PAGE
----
Can it ever get better? This is the question Benjamin Watson is asking. In a country aflame with the fallout from the racial divide - in which Ferguson, Charleston, and the Confederate flag dominate the national news, daily seeming to rip the wounds open ever wider - is there hope for honest and healing conversation? For finally coming to understand each other on issues that are ultimately about so much more than black and white?
An NFL tight end for the New Orleans Saints and a widely read and followed commentator on social media, Watson has taken the Internet by storm with his remarkable insights about some of the most sensitive and charged topics of our day. Now, in Under Our Skin, Watson draws from his own life, his family legacy, and his role as a father to sensitively and honestly examine both sides of the race debate and appeal to the power and possibility of faith as a step toward healing.
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What's Under Our Skin?
- Felton L Woodson
Great Perspective and Genuine Discussion on Race
Heartfelt. Genuine. Balanced.
As a Christian male who happens to be white, the most compelling part of this book was hearing an in depth discussion of race from another Christian who happens to be black. Watson and I share so much in common from a worldview perspective, and opinions on racism and sin in general, but his experiences as a black male in the United States are very different from mine, so his opinions and beliefs on the state of race in this country tend to be different. Hearing this perspective from a Gospel-centered individual was very enjoyable and enlightening. At the same time, Watson is keenly aware about the different experiences and perspectives of individuals like myself, and he fairly points out this throughout the book. It has definitely inspired me to strike up dialogue with others and continue the conversation, which I think was Watson's goal from the start.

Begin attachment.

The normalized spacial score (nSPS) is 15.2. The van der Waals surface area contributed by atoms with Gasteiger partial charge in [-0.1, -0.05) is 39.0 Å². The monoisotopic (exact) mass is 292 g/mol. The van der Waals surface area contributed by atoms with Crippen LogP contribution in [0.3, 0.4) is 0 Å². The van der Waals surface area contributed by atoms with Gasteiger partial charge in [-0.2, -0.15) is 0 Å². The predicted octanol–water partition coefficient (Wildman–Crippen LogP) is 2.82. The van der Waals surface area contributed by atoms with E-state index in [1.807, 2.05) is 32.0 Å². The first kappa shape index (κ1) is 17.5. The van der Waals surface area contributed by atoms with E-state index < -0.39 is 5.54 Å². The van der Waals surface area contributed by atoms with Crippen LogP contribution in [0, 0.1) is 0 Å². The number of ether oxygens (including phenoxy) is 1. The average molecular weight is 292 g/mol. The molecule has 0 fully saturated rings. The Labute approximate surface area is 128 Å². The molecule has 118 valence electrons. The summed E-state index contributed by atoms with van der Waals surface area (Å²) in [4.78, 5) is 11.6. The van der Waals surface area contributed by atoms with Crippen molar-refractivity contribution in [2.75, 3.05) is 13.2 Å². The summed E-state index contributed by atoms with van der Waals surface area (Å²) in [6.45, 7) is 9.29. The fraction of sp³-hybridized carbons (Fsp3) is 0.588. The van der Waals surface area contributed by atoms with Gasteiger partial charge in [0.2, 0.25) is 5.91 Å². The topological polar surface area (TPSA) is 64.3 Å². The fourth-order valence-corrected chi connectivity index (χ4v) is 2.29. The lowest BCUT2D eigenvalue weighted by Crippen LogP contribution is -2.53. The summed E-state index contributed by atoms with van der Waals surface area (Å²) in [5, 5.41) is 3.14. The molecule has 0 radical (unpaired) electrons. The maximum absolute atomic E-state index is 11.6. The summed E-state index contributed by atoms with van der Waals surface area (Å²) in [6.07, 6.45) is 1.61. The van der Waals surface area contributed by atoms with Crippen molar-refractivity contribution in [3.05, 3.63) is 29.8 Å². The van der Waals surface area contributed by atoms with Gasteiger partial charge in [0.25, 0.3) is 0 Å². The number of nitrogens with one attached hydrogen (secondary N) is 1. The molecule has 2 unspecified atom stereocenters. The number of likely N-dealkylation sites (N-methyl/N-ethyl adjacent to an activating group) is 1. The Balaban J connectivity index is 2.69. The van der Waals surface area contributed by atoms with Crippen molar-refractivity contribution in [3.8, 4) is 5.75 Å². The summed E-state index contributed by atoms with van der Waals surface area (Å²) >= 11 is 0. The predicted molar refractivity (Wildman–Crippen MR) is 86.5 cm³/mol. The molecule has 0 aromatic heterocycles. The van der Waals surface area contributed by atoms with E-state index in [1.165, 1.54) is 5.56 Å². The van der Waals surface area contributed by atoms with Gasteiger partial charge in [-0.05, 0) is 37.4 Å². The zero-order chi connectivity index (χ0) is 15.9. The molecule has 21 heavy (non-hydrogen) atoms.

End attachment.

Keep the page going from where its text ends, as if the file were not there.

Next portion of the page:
Excellent reading. Enjoyed his performance.
That even though Watson and I can share so many of the same opinions about the root of racism, and it's ultimate cure, we can have very different opinions about the state of race relations in America currently, based on experience. Hearing an honest and heartfelt perspective from a fellow Christian who happens to be black, is very enlightening.
I think everyone should read this book, but perhaps most importantly individuals like myself who have grown up in middle-class neighborhoods that were predominantly white, and may not have seen much of the racism that Watson describes first-hand, except on the news. I'm glad I listened to this book, and I think it has given me a better empathy and appreciation for the experiences, beliefs, and culture of African Americans. Even though I may not agree Watson 100% on everything, I am happy to have this greater understanding, and I believe such an understanding can only be helpful for anyone going forward.
- Andrew Webber